In 1854 a Royal National Lifeboat Institute ( RNLI) inspector invented a cork lifejacket. Narrow strips of cork were sewn onto a canvas vest, so the lifejacket was flexible enough to move with the body.
In 1861, when one of Whitby’s lifeboats capsized on a service, just one crew member survived. Henry Freeman was the only one wearing this cork lifejacket. He went on to become a Coxswain at Whitby.
Since the days of the cork lifejackets, the RNLI has made huge advances in improving its safety equipment – from kapok lifejackets to beaufort lifejackets right up until the present day design.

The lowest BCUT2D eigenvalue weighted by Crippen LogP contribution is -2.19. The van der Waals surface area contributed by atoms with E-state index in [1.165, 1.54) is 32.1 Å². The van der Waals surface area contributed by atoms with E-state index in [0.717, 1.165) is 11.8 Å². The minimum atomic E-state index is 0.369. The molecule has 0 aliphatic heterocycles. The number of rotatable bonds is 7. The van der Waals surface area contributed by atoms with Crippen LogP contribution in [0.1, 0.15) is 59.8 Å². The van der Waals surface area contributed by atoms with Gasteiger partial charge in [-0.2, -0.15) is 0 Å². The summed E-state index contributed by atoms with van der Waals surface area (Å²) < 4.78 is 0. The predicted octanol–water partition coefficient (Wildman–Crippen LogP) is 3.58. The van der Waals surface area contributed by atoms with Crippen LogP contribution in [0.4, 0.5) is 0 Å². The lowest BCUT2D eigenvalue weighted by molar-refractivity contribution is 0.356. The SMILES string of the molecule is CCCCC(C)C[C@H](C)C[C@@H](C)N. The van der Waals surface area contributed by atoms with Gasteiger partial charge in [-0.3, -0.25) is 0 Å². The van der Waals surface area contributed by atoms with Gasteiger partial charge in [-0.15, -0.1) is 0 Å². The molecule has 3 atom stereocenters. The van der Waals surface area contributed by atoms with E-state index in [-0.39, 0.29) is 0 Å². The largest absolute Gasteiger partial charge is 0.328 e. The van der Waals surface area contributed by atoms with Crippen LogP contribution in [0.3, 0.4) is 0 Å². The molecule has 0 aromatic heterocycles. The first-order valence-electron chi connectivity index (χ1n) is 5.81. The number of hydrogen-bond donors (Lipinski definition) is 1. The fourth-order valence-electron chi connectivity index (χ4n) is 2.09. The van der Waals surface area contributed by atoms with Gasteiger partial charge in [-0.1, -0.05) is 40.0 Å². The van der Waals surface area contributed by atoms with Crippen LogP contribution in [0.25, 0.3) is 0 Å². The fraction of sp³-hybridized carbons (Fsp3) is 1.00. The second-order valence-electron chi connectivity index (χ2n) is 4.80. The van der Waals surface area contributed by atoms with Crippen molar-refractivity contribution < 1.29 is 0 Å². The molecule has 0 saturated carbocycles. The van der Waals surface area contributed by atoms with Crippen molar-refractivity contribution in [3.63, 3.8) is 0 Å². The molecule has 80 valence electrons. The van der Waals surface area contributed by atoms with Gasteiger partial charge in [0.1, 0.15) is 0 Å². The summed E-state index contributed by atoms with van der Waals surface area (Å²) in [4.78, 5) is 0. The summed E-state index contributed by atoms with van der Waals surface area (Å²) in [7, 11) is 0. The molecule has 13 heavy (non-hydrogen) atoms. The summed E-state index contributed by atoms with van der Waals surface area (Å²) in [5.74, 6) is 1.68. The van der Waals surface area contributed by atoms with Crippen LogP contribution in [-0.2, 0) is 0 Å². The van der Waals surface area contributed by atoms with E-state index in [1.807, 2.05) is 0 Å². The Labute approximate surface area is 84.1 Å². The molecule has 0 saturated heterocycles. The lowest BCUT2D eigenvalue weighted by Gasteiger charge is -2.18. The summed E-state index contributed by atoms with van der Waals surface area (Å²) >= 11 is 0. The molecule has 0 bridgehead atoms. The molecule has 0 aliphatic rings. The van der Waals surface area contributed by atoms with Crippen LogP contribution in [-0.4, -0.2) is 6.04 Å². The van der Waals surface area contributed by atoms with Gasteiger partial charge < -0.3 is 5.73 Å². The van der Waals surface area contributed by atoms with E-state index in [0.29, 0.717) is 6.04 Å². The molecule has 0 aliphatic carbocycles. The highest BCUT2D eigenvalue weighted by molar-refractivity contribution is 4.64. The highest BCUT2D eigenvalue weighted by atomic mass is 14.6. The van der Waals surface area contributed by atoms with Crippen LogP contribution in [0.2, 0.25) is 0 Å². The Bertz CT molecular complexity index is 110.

After Sea Rescue’s Operations Director, Mark Hughes, and CEO Ian Wienburg saw the newly designed life jackets during a visit to the RNLI this year, they are investigating the possibility of NSRI using these life jackets on our vessels.